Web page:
2021 Strategic Diversity Action Plan
The College of Science is deeply committed to upholding the values of anti-racism, diversity, racial justice and equity – cornerstones of institutional and scientific excellence. Through our rich collection of people, ideas and perspectives, we engage in a healthy, constructive dialogue to learn, inform our research and make discoveries.
In June 2021, the College launched a 2021 Strategic Diversity Action Plan (DAP) to improve outcomes for underrepresented students, faculty and staff. The plan – Embedding Equity, Access and Inclusion – builds on progress that we have made as a College in advancing inclusive excellence, and will be our guide to more progress in the coming four years.
The plan outlines a set of five key strategic goals based on the Adaptive Strategic Planning for Inclusive Excellence framework (created by OSU’s Office of Institutional Diversity) and in alignment with the university's 2019-2023 Strategic Plan SP4.0 and diversity strategic plan, Innovate and Integrate: Plan for Inclusive Excellence. Each goal contains specific actions and accountability structures to be implemented at different levels of the organization – individual, unit and college.
The Diversity Action Plan recognizes and centers the relationship between advancing our college’s strategic mission and valuing, nurturing and engaging all members of the College of Science community, particularly and especially community members holding minoritized social identities.
Diversity in numbers
32.4% Underrepresented minority students
28% First in family to attend college
7.2% International students
71% Undergraduates identify as women
Programs for students
- Louis Stokes Alliance for Minority Participation (LSAMP) – Funded by the National Science Foundation, LSAMP is dedicated to increasing the number of traditionally underrepresented students successfully completing science, technology, engineering and mathematics (STEM) baccalaureate degree programs.
- The Beaver Connect program, which eases the student transition to college. Students are placed in teams of up to four new-to-OSU students, one peer mentor and one faculty member for mentorship, guidance and community building in their first year at OSU. Teams meet up to five times per term during the first year in fall, winter and spring terms.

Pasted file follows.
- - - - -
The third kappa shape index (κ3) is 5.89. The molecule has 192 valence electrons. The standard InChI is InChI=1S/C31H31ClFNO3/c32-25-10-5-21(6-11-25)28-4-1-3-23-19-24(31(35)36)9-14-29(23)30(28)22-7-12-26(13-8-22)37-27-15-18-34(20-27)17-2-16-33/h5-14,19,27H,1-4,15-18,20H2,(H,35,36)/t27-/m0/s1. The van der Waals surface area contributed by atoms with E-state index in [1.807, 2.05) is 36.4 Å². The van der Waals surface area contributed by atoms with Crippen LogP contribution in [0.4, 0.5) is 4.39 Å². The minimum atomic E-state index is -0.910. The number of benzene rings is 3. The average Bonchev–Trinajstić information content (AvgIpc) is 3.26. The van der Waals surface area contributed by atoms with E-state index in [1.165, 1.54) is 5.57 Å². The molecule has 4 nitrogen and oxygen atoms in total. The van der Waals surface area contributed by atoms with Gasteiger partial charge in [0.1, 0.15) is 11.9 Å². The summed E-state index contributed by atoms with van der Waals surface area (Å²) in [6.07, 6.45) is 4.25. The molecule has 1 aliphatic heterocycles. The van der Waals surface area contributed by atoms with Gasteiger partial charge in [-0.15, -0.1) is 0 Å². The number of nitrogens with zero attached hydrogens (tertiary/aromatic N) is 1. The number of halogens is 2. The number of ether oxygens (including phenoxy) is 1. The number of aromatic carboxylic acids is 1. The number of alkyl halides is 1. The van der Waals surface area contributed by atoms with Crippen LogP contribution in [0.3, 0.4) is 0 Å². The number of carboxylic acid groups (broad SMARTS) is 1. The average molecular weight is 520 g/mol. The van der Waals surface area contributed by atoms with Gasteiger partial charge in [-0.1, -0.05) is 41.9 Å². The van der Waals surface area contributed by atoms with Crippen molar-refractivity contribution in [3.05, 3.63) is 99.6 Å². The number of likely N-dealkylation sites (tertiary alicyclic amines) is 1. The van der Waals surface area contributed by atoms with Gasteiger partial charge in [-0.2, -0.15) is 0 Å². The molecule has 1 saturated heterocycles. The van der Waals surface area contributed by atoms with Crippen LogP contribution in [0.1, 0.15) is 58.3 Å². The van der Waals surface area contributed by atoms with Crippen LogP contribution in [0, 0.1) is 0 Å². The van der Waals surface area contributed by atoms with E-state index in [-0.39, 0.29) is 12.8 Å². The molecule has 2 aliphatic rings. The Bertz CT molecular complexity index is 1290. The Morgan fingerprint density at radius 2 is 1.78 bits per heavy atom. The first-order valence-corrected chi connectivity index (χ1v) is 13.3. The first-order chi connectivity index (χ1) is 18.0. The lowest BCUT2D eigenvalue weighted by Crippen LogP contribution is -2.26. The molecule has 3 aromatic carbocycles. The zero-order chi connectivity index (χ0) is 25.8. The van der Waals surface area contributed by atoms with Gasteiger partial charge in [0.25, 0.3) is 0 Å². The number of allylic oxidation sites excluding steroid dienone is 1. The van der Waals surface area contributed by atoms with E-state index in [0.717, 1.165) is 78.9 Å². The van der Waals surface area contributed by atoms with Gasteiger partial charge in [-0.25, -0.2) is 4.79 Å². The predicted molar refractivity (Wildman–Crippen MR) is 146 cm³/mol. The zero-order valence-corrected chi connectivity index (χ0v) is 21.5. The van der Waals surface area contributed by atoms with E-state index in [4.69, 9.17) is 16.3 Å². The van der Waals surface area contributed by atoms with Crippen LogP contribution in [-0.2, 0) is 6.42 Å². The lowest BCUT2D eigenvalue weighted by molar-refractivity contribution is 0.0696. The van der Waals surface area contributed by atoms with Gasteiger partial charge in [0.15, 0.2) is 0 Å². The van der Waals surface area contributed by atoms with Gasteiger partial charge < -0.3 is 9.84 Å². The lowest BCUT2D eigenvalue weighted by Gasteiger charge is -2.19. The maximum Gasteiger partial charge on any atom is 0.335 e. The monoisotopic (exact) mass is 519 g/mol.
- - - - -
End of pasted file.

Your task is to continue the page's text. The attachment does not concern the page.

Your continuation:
- The Black Student Access & Success Initiative, which supports Black and African American student recruitment, access and success by providing culturally competent, university-wide services and programming, including academic support, resources, career development, recruitment and outreach. The program has had a strong impact on Black and African American students with application rates increasing 21% between fall 2018 and fall 2019; the number of students accepted increasing by 29%, and the number of students attending OSU increasing by 16%. Retention and graduation rates have also improved.
- OSU STEM Leaders – This initiative is designed to increase the diversity and success of undergraduates in STEM fields at OSU. This is accomplished through an orientation course, cohort-based workshops, peer mentoring with upper division STEM students, and faculty-mentored undergraduate research experiences for freshmen and transfer students.
Programs for faculty
- Inclusive Excellence at Oregon State University (IE@OSU) supports groups of 20 faculty annually from OSU and nearby community colleges, including Lane and Linn-Benton, have formed a professional learning community to develop and apply new culturally responsive strategies in the courses they teach. The selected faculty participated in an initial 40-hour summer academy on inclusive STEM pedagogies and individual course redesign